Natrogix PrimeBuild Best BCAA Review — Do You Need Creatine?

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Natrogix is a Wyoming-based supplement that makes products that are, in their words, “nourishment as nature intended.” While their product line is full of alternative health items like cinnamon pills and ashwagandha,  they have a dedicated line of workout supplements that include PrimeBuild Best BCAA.

Shop Natrogix PrimeBuild HERE.

Natrogix PrimeBuild Best BCAA Nutrition & Ingredients

Unfortunately there’s no calorie information, but one scoop does provide 5 grams of branch chain amino acids in a 2:1:1 ratio of leucine to isoleucine and valine.

It also provides 3 grams of creatine and 2 grams of glutamine.

As far as the “Other Ingredients” go, there’s just natural flavor, malic acid, and the anticaking agent silicon dioxide. However, there’s a note that mentions the product contains soy, although nothing in the ingredients list contains soy. That said, the product is free of wheat, sugar, preservatives, and artificial flavors and colors.

Natrogix PrimeBuild Best BCAA Ingredients

Natrogix PrimeBuild Best BCAA Benefits and Effectiveness

This is a really stripped back product. The BCAAs themselves have been linked to improved endurance, focus, and muscle retention during workouts, but what about the rest?

Well, the glutamine is intended to help build lean muscle, but studies aren’t particularly consistent in healthy adults. It may be helpful for burn victims and other people who have experienced severe trauma, but otherwise it probably doesn’t help build new muscle tissue — in fact, there’s a good chance it gets mostly stored in the gut. Still, it’s cheap and it may improve gut health.

The creatine is probably the strongest aspect of this product. It’s a very well-researched supplement that has been linked to increased power output and anaerobic capacity, and it may even improve brain function.

Then again, some folks have issues with creatine. It draws more water into the muscles, making them look fuller, but in certain people it causes an unwanted appearance of “puffiness.” It can also cause digestive issues in some people.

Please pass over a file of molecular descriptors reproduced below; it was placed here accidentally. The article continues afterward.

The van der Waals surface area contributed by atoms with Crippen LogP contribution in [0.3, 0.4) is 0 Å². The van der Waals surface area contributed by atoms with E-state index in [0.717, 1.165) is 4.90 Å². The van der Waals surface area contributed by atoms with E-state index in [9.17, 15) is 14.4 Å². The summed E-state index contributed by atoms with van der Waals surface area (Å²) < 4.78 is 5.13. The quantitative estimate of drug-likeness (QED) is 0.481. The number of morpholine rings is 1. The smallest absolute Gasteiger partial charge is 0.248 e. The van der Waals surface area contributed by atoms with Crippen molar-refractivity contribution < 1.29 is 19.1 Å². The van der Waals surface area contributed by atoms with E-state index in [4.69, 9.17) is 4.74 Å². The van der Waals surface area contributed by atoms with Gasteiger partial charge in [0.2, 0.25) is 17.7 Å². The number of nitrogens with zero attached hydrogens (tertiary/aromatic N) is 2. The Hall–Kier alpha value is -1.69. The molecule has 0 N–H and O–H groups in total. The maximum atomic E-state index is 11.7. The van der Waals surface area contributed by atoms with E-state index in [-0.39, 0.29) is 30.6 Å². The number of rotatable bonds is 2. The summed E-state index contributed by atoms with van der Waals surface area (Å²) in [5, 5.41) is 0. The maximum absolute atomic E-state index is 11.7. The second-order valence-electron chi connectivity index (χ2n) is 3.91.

Also of note is that according to the label, PrimeBuild doesn’t have any artificial sweeteners or colors. There’s only malic acid, an organic compound that contributes to the pleasantly sour taste of some fruits, like green apples.

[See our top BCAA choices]

Natrogix PrimeBuild Best BCAA Review

Natrogix PrimeBuild Best BCAA Price

You can pick up a tub of 60 servings for $30, which comes to 50 cents per serving or 10 cents per gram of BCAA. Most of the cheapest BCAAs on the markets are around 11 cents per gram of BCAA, so this is a very inexpensive product.

Natrogix PrimeBuild Best BCAA Taste

Without any sweeteners listed on the label, the product contains just “natural flavor” and malic acid as the flavoring. BCAAs are naturally quite bitter, so I was expecting an unpleasant taste. However, it’s very pleasant — it tastes like apple-flavored candy.

The Takeaway

If you don’t like the idea of supplementing creatine or consuming soy, this BCAA isn’t for you. But if you have no problem with it, it’s a tasty, basic, and inexpensive supplement.

Natrogix PrimeBuild Best BCAA

Per Serving: $0.50
7.5

Ingredients

7.5/10

Effectiveness

7.5/10

Price

9.0/10

Taste

7.5/10

Other Ingredients

6.0/10

Pros

  • Inexpensive
  • Tasty
  • No artificial ingredients

Cons

  • Contains soy
  • Contains creatine, which some people avoid
  • No calorie/macronutrient information

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Nick is a content producer and journalist with over seven years’ experience reporting on four continents. His first articles about health were on a cholera outbreak in rural Kenya while he was reporting for a French humanitarian organization. His next writing job was covering the nightlife scene in Shanghai. He’s written on a lot of different kinds of things, but his passion for health ultimately led him to cover it full time.Shanghai was where he managed to publish his first health related article (it was on managing diarrhea), he then went on to produce a radio documentary about bodybuilding in Australia before he finished his Master’s degrees in Journalism and International Relations and headed to New York City. Here, he’s been writing on health full time for more than five years for outlets like Men's Health, VICE, and Popular Science.Nick’s interest in health kind of comes from an existential angle: how are we meant to live? How do we reach our potential? Does the body influence the mind? (Believe it or not, his politics Master’s focused on religion.)Questions like these took him through a lot of different areas of health and fitness like gymnastics, vegetarianism, kettlebell training, fasting, CrossFit, Paleo, and so on, until he realized (or decided) that strength training fit best with the ideas of continuous, measurable self improvement.At BarBend his writing focuses a little more on nutrition and long-form content with a heaping dose of strength training. His underlying belief is in the middle path: you don’t have to count every calorie and complete every workout in order to benefit from a healthy lifestyle and a stronger body. Plus, big traps are cool.